Malpertuis is Jean Ray’s most famous work, a reinvention of the Gothic novel and an established classic of fantastic literature that is as inventive and gripping today as when it first appeared in French in the dark year of 1943.
Malpertuis tells its gloomy tale by means of a puzzle box of nested narratives wrested from a set of manuscripts stolen from a monastery. A bizarre collection of distrustful relatives has gathered together in the ancient stone mansion of a sea-trading dynasty for the impending death of the occult scientist, Uncle Cassave, and the reading of his will. Forced to dwell together for the remainder of their lives within the stifling walls of Malpertuis for the sake of a cursed inheritance, their banal existence gradually gives way to love affairs and secret plots, as the building slowly exposes a malevolence that eventually leads to a series of ghastly deaths.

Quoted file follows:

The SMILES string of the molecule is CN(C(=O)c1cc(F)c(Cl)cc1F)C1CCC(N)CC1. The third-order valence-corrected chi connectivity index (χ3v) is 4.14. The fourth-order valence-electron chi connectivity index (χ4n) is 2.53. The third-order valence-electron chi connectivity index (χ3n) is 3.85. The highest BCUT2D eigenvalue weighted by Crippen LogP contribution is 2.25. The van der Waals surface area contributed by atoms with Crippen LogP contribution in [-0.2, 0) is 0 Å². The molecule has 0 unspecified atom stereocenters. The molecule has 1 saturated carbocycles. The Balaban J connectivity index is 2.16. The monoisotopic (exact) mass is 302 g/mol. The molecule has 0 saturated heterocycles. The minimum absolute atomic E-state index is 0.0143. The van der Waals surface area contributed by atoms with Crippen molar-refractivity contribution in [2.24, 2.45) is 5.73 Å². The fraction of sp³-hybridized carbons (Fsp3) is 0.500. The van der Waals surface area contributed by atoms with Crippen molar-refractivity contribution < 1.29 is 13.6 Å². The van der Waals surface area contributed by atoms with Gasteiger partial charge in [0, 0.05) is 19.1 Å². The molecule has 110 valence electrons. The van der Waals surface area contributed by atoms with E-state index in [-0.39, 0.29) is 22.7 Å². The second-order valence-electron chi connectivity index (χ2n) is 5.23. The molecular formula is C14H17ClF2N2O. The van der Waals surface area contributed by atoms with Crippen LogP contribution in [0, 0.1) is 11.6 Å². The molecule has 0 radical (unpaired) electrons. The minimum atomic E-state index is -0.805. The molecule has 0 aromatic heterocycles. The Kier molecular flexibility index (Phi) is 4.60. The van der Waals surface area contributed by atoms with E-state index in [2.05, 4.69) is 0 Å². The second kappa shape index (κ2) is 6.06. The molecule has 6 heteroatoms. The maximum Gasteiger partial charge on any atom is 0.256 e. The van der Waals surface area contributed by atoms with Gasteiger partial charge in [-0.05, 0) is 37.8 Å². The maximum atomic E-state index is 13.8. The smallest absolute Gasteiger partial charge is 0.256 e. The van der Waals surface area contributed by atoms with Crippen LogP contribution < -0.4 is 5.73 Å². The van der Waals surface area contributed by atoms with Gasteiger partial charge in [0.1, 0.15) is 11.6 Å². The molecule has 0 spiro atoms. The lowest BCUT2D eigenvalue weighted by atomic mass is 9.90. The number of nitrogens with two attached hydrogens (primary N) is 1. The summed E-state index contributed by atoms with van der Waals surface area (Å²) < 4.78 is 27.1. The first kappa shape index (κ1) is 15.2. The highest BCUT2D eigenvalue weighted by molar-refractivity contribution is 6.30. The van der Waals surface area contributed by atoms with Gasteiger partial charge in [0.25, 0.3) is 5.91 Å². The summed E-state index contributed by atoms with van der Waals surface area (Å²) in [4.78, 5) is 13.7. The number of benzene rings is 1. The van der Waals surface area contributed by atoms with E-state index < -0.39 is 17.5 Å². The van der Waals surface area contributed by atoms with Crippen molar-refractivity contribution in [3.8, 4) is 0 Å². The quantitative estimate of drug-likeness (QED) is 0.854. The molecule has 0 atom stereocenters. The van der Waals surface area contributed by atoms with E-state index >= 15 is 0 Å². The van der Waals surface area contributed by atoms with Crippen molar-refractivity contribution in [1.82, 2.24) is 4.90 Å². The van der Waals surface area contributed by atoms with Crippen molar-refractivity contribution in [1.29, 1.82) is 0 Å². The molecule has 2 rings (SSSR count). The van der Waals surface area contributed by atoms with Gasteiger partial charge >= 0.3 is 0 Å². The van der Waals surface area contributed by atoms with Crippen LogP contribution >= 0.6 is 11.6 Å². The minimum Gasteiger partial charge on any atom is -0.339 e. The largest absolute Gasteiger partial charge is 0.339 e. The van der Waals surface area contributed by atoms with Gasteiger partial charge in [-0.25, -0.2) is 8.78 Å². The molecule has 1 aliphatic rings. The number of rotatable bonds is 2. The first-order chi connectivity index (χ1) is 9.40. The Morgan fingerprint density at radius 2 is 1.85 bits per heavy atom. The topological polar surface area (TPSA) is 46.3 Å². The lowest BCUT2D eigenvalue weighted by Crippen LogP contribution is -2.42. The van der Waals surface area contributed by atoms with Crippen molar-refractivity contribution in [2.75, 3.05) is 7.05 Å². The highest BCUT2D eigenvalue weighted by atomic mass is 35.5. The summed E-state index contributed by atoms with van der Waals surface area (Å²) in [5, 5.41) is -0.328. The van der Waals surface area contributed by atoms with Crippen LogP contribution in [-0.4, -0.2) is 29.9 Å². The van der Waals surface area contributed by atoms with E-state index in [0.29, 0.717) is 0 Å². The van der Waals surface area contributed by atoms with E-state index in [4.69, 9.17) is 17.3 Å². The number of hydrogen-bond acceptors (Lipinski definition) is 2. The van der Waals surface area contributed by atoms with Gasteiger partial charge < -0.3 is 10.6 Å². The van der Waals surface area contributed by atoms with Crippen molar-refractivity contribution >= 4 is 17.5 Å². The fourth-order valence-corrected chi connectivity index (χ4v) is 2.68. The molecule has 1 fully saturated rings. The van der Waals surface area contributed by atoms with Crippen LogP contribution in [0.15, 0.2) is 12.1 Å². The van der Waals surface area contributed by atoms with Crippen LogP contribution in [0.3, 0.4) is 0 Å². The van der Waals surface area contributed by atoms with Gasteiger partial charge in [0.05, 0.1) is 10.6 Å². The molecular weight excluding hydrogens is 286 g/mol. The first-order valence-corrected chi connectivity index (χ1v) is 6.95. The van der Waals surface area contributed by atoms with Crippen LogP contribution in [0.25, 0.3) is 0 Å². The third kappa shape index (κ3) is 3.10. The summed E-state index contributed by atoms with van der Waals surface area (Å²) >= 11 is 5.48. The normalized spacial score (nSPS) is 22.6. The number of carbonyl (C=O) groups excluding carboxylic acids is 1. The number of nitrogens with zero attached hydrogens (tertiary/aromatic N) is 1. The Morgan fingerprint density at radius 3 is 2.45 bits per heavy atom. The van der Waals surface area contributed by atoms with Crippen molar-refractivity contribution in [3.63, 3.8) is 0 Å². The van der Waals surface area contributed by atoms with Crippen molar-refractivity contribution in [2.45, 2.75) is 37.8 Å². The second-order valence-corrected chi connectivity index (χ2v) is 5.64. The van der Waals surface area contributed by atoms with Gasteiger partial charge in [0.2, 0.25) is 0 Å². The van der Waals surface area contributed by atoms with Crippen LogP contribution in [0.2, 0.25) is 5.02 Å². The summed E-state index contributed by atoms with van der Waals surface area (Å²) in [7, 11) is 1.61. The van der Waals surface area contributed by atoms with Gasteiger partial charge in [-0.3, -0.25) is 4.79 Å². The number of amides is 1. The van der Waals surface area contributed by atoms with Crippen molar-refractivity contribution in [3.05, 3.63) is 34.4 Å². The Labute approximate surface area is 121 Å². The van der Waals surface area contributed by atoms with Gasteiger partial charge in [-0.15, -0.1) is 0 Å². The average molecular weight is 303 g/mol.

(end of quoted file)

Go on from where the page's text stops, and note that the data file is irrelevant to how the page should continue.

The eccentric personalities Malpertuis houses—which include an obsessive taxidermist, a hypochondriac, a trio of vengeful sisters, and a former paint store manager who has gone mad—begin to shed like skins to reveal yet another hidden story buried in the novel’s structure, one that turns the haunted house tradition on its head and culminates in an apocalyptic denouement.
Jean Ray (1887–1964) is the best known of the multiple pseudonyms of Raymundus Joannes Maria de Kremer. Alternately referred to as the “Belgian Poe” and the “Flemish Jack London,” Ray delivered tales and novels of horror under the stylistic influence of his most cherished authors, Charles Dickens and Geoffrey Chaucer. A pivotal figure in the “Belgian School of the Strange,” Ray authored some 6,500 texts in his lifetime, not including his own biography, which remains shrouded in legend and fiction, much of it his own making. His alleged lives as an alcohol smuggler on Rum Row in the prohibition era, an executioner in Venice, a Chicago gangster, and hunter in remote jungles in fact covered over a more prosaic, albeit ruinous, existence as a manager of a literary magazine that led to a prison sentence, during which he wrote some of his most memorable tales of fantastical fear.